Monday, January 21, 2013

Financial Aid Policy: Lessons from Research

In the nearly fifty years since the adoption of the Higher Education
Act of 1965, financial aid programs have grown in scale, expanded in
scope, and multiplied in form. As a result, financial aid has become
the norm among college enrollees. The increasing size and complexity
of the nation's student aid system has generated questions about
effectiveness, heightened confusion among students and parents, and
raised concerns about how program rules may interact.

In this article, the authors review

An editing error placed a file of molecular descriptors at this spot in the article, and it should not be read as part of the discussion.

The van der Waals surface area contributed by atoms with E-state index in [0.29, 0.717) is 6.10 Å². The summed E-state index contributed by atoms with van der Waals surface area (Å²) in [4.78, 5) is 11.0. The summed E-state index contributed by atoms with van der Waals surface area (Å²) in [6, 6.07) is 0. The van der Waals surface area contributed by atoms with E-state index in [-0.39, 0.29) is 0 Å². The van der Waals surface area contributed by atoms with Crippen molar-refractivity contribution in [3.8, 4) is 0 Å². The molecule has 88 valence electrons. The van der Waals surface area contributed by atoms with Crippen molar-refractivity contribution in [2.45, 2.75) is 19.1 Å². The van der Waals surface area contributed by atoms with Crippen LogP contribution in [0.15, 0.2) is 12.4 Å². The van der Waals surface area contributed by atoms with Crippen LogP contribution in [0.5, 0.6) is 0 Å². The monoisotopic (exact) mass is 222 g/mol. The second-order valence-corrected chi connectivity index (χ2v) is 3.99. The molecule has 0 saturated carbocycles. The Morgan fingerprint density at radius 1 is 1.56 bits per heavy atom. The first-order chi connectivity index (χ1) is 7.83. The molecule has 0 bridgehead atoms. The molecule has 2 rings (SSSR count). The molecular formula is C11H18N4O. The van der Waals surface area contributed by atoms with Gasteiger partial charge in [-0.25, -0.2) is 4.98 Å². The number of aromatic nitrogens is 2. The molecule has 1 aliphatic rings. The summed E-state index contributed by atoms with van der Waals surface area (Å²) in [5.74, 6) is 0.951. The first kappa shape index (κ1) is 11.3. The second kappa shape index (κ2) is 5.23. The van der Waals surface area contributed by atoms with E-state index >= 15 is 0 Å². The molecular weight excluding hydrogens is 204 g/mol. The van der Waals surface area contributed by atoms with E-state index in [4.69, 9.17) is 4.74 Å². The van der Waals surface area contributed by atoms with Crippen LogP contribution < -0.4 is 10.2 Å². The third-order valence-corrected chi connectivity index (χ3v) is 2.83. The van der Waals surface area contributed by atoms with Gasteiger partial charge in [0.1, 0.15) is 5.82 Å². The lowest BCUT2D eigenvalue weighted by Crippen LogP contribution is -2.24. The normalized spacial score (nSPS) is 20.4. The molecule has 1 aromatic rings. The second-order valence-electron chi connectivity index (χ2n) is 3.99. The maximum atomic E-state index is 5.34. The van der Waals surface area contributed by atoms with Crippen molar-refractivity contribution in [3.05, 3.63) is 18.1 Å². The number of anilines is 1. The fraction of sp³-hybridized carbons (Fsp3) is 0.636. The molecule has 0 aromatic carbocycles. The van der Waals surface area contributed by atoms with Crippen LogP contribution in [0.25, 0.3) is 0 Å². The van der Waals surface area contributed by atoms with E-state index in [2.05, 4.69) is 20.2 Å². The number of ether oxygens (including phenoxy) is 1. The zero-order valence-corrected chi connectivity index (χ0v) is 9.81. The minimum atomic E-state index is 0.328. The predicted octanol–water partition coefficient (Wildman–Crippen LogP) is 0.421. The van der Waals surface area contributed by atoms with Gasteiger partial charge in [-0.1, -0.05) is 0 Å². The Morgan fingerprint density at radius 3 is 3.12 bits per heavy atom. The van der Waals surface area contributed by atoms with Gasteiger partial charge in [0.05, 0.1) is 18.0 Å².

what is known and what is not known about how well
various student aid programs work. They find evidence that lowering
costs can improve college access and completion, but this general
rule is not without exception. For example, the complexity of
program eligibility and delivery appears to moderate the impact of
aid, and for students who have already decided to enroll, grants that
link financial aid to academic achievement appear to boost college
outcomes more than do grants with no strings attached.

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